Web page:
It is improbable that we will see any fruit in our lifetimes.Peace has become a broken ideal. It is a joke derided over tea.
We’re not being negative ; our endeavor to love means that we remain realistically positive, even if love seems to have broken.
But the world is being untrue in ignoring the perpetual breaking of Afghan mothers as peace is torn apart like a goat in the Powers buzkashi game ; the humanitarian statistics and our visual witness prove that this shattering is borne on the backs of the people.
The chiseled Herati-stone sculptured dove which we enthusiastically raised funds to purchase from an Afghan artist, sits silently at Bamiyan Peace Park, inviting visitors to dignity.
One its wings was recently broken off and taken away, as if to break us.
We are no longer shocked.
The energies of local and international communities have been twisted to destruction in Afghanistan for at least 3 decades.
Why is the media, and the political climate, so antagonistically and obstinately breaking peace?
How much time do we have left to change ourselves, in hope of changing a global predicament?
The people know that the strategy in Afghanistan is failing. They
are paying for it with their lives.
We wish there would be a study like the Global Commission on Drug
Policy, in which ex-Presidents and the ex-UN Secretary General Kofi Annan declared clearly a failed ‘war against drugs’.
Like in Mexico where 40,000 Mexicans have died violently since 2007, Afghans need a Caravan of Solace to grieve together. So, in the past few days, we had telephone conversations with Julian LeBaron and Emilio Alvarez from Javier Sicilia’s people’s movement, to think together about how ‘poems die’, and how beautiful things are ignored, laughed at and then criminalized.
We are sorry that in the Commission’s report, Afghanistan, the top
producer of heroin and marijuana, is not mentioned. It is as if in
thinking about water, we ignore the oceans. It is as if Afghans do not exist.
But in it lies a practical way to live again. It’s found on Page 10 of the report, as its very first recommendation: “Break the taboo. Pursue an open debate……… Political leaders and public figures should have the courage to articulate publicly what many of them acknowledge privately.”
After Kai Eide had resigned ( and we wish he had declared this BEFORE he left his post as Afghanistan’s UN Envoy ), he declared in a preface of a book he wrote, that he had increasingly disagreed with Washington’s strategy in Afghanistan, saying it put too much emphasis on military operations over civilian reconstruction efforts. ‘In my opinion it was a strategy being doomed to fail.’ He said U.S. Ambassador to Afghanistan Karl Eikenberry had also warned against an imbalance between military and civilian efforts. ‘But none of us gained support for our views,’ Eide wrote.
Afghans and internationals like myself have a shared responsibility to stop being subjects and slaves.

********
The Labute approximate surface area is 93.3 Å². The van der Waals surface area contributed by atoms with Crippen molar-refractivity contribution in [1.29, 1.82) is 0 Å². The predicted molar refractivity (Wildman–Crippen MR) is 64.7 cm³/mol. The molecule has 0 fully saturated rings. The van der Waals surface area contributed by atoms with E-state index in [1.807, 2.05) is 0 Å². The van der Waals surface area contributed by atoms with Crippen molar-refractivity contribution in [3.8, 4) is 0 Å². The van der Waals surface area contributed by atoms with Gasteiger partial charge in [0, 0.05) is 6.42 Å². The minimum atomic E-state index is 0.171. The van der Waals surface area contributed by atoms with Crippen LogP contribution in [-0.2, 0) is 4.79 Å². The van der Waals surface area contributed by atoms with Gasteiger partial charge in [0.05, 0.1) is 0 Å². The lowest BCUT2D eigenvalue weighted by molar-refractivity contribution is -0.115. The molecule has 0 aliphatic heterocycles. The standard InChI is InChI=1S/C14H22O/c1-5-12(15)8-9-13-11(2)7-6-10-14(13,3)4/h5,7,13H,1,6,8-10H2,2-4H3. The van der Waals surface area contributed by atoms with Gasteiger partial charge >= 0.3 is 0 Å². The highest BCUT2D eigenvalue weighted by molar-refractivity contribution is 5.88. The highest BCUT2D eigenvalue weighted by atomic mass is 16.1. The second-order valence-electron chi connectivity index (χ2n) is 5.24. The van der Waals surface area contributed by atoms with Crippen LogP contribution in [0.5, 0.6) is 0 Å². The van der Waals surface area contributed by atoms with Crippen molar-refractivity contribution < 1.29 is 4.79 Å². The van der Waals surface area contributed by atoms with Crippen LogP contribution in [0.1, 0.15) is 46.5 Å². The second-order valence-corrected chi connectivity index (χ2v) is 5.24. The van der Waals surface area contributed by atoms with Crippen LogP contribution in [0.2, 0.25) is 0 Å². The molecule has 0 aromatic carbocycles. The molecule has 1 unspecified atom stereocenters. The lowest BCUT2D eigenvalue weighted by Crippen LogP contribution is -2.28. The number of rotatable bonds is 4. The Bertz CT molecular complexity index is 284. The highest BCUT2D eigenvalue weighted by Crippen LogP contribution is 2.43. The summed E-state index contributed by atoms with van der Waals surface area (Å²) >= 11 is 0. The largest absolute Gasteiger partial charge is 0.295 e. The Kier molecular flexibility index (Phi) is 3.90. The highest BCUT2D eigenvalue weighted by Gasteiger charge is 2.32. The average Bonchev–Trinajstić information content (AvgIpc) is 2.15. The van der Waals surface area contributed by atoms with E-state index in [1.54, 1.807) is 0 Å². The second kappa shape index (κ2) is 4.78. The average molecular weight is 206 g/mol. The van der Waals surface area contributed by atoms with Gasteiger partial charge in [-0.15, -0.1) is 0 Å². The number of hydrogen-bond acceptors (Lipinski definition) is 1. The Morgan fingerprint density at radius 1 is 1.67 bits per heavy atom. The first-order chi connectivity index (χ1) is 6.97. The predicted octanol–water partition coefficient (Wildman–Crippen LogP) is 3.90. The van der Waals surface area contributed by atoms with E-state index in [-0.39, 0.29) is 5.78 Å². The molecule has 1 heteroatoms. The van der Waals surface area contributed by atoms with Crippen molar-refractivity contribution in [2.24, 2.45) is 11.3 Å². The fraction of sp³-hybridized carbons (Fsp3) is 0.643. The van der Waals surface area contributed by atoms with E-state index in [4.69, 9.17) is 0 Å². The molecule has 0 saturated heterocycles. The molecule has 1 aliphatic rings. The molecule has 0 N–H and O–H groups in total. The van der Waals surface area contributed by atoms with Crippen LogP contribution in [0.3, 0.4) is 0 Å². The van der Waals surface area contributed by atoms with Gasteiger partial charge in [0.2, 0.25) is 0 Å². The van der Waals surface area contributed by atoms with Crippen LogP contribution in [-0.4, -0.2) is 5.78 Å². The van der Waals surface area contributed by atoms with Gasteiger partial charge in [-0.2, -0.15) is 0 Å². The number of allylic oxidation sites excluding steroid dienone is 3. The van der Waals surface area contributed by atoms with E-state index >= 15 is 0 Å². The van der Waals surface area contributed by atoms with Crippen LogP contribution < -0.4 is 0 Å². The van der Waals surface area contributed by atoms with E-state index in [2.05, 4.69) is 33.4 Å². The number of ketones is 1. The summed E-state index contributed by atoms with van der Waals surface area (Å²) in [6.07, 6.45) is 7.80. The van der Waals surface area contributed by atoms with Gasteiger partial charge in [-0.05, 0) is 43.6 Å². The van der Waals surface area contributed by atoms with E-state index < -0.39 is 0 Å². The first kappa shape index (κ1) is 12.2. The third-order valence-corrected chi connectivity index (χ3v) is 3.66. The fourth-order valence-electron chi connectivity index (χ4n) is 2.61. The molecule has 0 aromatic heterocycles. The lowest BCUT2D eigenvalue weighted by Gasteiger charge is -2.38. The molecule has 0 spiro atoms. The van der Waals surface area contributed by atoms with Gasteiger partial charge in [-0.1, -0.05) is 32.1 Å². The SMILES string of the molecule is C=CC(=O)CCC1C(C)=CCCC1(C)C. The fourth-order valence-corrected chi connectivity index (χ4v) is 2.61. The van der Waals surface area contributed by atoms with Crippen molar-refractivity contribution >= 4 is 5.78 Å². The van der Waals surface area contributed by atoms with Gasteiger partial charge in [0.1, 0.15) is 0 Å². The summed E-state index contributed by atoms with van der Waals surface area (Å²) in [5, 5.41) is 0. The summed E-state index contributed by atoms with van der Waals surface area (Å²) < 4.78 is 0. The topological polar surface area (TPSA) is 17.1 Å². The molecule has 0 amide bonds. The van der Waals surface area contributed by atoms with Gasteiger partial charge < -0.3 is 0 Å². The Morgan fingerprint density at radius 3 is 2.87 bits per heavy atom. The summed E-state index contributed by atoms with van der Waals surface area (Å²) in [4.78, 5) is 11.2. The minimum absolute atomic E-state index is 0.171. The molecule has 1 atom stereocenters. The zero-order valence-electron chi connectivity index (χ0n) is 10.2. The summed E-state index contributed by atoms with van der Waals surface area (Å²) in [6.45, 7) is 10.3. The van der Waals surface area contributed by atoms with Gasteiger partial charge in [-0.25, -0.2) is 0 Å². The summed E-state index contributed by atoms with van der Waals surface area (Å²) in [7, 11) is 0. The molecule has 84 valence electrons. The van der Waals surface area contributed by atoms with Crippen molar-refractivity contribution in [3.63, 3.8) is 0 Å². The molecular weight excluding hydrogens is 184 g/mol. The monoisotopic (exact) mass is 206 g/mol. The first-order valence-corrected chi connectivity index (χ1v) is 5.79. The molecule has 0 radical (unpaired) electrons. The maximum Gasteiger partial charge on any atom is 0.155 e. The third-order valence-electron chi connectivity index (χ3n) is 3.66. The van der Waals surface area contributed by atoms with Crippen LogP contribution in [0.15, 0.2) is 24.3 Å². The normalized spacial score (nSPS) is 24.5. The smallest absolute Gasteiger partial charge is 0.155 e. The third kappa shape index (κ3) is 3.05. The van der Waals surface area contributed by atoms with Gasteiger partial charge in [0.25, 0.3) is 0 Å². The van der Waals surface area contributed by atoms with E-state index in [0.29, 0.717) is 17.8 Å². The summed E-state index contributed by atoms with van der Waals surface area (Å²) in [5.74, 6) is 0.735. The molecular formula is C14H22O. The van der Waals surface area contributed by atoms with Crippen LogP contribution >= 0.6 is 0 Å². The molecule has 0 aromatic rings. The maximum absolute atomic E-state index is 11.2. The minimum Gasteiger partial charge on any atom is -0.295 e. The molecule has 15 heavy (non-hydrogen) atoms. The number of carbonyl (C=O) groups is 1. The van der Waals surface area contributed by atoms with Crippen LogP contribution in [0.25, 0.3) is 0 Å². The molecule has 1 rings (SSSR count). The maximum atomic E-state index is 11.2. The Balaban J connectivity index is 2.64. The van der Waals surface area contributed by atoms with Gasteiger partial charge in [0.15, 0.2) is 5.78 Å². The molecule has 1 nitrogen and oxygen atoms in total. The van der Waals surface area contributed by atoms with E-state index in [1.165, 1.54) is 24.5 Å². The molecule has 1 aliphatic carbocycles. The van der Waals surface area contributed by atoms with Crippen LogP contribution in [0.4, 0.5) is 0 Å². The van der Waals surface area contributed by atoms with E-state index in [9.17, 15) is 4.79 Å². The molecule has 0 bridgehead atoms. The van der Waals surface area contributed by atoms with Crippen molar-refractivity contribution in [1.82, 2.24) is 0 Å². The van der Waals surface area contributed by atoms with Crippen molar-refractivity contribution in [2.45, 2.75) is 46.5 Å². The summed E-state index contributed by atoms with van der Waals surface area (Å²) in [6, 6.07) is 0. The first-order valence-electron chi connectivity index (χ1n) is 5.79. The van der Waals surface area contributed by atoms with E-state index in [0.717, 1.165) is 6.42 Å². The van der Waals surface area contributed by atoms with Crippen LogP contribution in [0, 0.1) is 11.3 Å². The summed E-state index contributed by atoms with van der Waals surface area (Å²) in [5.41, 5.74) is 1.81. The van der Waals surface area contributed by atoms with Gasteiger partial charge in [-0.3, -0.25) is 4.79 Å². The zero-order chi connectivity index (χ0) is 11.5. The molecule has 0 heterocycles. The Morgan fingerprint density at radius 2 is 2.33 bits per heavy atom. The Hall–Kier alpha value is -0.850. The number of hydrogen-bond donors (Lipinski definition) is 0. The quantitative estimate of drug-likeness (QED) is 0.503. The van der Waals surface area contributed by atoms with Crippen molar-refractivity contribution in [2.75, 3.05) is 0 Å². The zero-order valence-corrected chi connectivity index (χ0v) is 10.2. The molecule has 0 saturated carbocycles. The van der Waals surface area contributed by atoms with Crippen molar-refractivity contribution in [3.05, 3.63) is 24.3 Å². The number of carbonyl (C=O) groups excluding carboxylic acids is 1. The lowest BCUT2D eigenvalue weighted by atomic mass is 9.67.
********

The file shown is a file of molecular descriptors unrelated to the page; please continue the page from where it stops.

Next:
So, we will ask for a conversation.
Y Not converse? The Y Generation across the Middle East, Africa and Europe are already rising up in dignity, to listen and to be heard.
More important than it is for leaders to benefit from listening to and conversing with the people, people who are unconscionably dying by the day need to be affirmed as equal human beings. They need to see democracy being practiced.
The youth volunteers have experienced harassment for their peace
activism, but we realize we should not be defeated by this culture of impunity where the victims are cast as culprits, by the Afghan system of ‘justice’ funded and trained by a complicit world.
The Afghan authorities are stealing from the people while abusing them.
The US/NATO coalition wants a ‘victory’ that would match their
strategic national and client-state interests.
The ‘insurgents’ will naturally resist. For those who live here, it is their land and freedom. Other ‘simple folk’ are ‘ideologically or emotionally attracted to’ the fight like bees to nectar.
ALL these groups feel comfortable and justified in using violent
means. Everybody distrusts everybody. A thousand fatal schemes are
being hatched and changed daily. Hate reigns.
Unfortunately, the world is either unaware, mis-informed, too busy or just passively spectating.
It needs to stop.
Otherwise, a negotiated political settlement ( which the youngest
among us knows is NOT a settlement to benefit the people but to please the Powers ) will be reached, perhaps somewhat like the Treaty of Versailles, setting the stage for future mass conflicts, not inconceivably a regional World War III.
Otherwise, a US/Afghan strategic partnership agreement would be
‘successfully’ signed, nurturing the grounds for continued ‘terrorism’ throughout the average 43-year life span of the Afghan human being.
Faiz said in one of our ‘global days of listening’ telephone
conversations that he believed that a ‘peace movement’ has already
begun in the heart of every Afghan citizen, because the people are so fatigued by loss, and desire a reasonable life.
I wanted to tell Faiz that I was burdened by the poverty of human
empathy, that the peace movement he envisions may be buried before its birth because the world will stare as long as it itself is not acutely hurting, and because it’s hard to find human commitment.
We can’t even find a conversation.
I wanted to tell Faiz that we may have to hurt like the dove.
But I didn’t tell him.
He understands already.
We sincerely hope to visit with you again.